The Internet works by chopping data into chunks called packets. Each packet then moves through the network in a series of     hops.

Sender

Entering the network

Each packet hops to a local Internet service provider (ISP), a company that offers access to the network -- usually for a fee.

Modem

Wireless

router

Taking flight

The next hop delivers the packet to a long-haul provider, one of the airlines of cyberspace that quickly carrying data across the world.

BGP

These providers use the Border Gateway Protocol to find a route across the many individual networks that together form the Internet.

Finding a route

This journey often takes several more hops, which are plotted out one by one as the data packet moves across the Internet.

Bad information

For the system to work properly, the BGP information shared among routers cannot contain lies or errors that might cause a packet to go off track – or get lost altogether.

Recipient’s ISP

Arrival

The final hop takes a packet to the recipient, which reassembles all of the packets into a coherent message. A separate message goes back through the network confirming successful delivery.

The Internet works by chopping data into chunks called packets. Each packet then moves through the network in a series of     hops.

Entering the network

Each packet hops to a local Internet service provider (ISP), a company that offers access to the network -- usually for a fee.

Sender

Modem

Wireless

router

Taking flight

The next hop delivers the packet to a long-haul provider, one of the airlines of cyberspace that quickly carrying data across the world.

BGP

These providers use the Border Gateway Protocol to find a route across the many individual networks that together form the Internet.

Finding a route

This journey often takes several more hops, which are plotted out one by one as the data packet moves across the Internet.

Bad information

For the system to work properly, the BGP information shared among routers cannot contain lies or errors that might cause a packet to go off track – or get lost altogether.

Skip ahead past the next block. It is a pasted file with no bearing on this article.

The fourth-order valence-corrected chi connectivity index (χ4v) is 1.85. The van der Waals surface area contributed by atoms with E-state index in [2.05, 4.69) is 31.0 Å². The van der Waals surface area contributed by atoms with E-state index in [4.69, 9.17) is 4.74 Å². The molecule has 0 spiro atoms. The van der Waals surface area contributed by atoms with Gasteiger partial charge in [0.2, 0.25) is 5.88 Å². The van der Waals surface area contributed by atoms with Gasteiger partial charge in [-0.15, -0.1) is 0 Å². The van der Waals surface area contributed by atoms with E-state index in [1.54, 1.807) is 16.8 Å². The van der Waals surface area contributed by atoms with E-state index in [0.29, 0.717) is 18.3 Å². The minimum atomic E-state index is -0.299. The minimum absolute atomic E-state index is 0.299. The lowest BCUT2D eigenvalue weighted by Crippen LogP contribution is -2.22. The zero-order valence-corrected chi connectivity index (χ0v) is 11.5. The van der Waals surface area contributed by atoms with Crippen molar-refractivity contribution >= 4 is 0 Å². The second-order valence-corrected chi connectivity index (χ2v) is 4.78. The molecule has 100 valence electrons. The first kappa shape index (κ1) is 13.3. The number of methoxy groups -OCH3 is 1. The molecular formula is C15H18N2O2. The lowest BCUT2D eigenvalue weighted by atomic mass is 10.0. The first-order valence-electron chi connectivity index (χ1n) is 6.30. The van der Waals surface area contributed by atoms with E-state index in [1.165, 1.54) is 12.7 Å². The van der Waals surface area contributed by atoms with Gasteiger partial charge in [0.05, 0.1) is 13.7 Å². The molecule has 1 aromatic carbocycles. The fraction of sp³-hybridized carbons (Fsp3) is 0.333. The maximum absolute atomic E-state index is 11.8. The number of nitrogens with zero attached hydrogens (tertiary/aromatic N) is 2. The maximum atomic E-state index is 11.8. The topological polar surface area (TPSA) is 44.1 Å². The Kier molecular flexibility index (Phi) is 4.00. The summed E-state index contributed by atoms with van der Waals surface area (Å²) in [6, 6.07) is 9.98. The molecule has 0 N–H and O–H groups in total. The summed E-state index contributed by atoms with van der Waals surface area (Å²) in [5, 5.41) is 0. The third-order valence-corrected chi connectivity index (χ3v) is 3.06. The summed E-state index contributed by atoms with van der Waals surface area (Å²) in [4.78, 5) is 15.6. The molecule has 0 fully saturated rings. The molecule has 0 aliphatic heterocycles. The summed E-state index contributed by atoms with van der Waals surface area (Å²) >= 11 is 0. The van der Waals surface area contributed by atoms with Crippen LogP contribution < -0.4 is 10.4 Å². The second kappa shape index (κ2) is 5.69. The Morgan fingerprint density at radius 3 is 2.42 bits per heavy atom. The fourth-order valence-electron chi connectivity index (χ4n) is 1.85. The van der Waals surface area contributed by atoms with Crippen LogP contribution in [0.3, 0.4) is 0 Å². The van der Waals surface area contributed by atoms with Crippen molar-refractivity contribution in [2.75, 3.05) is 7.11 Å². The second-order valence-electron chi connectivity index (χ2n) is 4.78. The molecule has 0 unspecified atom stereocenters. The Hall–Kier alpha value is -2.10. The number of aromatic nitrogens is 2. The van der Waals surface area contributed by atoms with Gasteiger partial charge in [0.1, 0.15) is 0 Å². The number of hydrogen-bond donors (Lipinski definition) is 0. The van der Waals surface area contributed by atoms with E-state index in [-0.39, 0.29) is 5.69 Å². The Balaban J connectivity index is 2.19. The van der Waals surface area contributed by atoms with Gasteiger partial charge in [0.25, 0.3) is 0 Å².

Recipient’s ISP

Arrival

The final hop takes a packet to the recipient, which reassembles all of the packets into a coherent message. A separate message goes back through the network confirming successful delivery.

The Internet works by chopping data into chunks called packets. Each packet then moves through the network in a series of     hops.

Sender

Wireless

router

Modem

Entering the network

Each packet hops to a local Internet service provider (ISP), a company that offers access to the network – usually for a fee.

Taking flight

The next hop delivers the packet to a long-haul provider, one of the airlines of cyberspace that quickly carrying data across the world.

BGP

These providers use the Border Gateway Protocol to find a route across the many individual networks that together form the Internet. This journey often takes several more hops, which are plotted out one by one as the data packet moves across the Internet.

Bad information

For the system to work properly, the BGP information shared among routers cannot contain lies or errors that might cause a packet to go off track – or get lost altogether.

Recipient’s ISP

Arrival

The final hop takes a packet to the recipient, which reassembles all of the packets into a coherent message. A separate message goes back through the network confirming successful delivery.